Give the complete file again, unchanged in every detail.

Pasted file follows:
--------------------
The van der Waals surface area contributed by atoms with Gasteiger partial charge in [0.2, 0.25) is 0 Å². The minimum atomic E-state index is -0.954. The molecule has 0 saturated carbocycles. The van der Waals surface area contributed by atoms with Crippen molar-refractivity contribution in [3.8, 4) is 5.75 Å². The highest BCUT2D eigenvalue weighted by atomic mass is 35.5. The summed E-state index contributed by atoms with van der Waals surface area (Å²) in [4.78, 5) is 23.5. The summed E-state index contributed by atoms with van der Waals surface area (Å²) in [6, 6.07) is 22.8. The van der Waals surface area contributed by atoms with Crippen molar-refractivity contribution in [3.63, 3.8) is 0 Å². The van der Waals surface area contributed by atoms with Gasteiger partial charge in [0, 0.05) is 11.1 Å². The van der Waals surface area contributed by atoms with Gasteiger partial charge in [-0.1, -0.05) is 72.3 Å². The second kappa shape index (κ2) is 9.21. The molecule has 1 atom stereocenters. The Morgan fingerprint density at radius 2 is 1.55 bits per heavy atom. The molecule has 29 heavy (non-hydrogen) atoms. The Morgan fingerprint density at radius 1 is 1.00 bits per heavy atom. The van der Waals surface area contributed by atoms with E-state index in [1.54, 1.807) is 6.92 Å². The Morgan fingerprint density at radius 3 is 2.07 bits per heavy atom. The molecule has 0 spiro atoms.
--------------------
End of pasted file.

The van der Waals surface area contributed by atoms with Gasteiger partial charge in [0.2, 0.25) is 0 Å². The minimum atomic E-state index is -0.954. The molecule has 0 saturated carbocycles. The van der Waals surface area contributed by atoms with Crippen molar-refractivity contribution in [3.8, 4) is 5.75 Å². The highest BCUT2D eigenvalue weighted by atomic mass is 35.5. The summed E-state index contributed by atoms with van der Waals surface area (Å²) in [4.78, 5) is 23.5. The summed E-state index contributed by atoms with van der Waals surface area (Å²) in [6, 6.07) is 22.8. The van der Waals surface area contributed by atoms with Crippen molar-refractivity contribution in [3.63, 3.8) is 0 Å². The van der Waals surface area contributed by atoms with Gasteiger partial charge in [0, 0.05) is 11.1 Å². The van der Waals surface area contributed by atoms with Gasteiger partial charge in [-0.1, -0.05) is 72.3 Å². The second kappa shape index (κ2) is 9.21. The molecule has 1 atom stereocenters. The Morgan fingerprint density at radius 2 is 1.55 bits per heavy atom. The molecule has 29 heavy (non-hydrogen) atoms. The Morgan fingerprint density at radius 1 is 1.00 bits per heavy atom. The van der Waals surface area contributed by atoms with E-state index in [1.54, 1.807) is 6.92 Å². The Morgan fingerprint density at radius 3 is 2.07 bits per heavy atom. The molecule has 0 spiro atoms.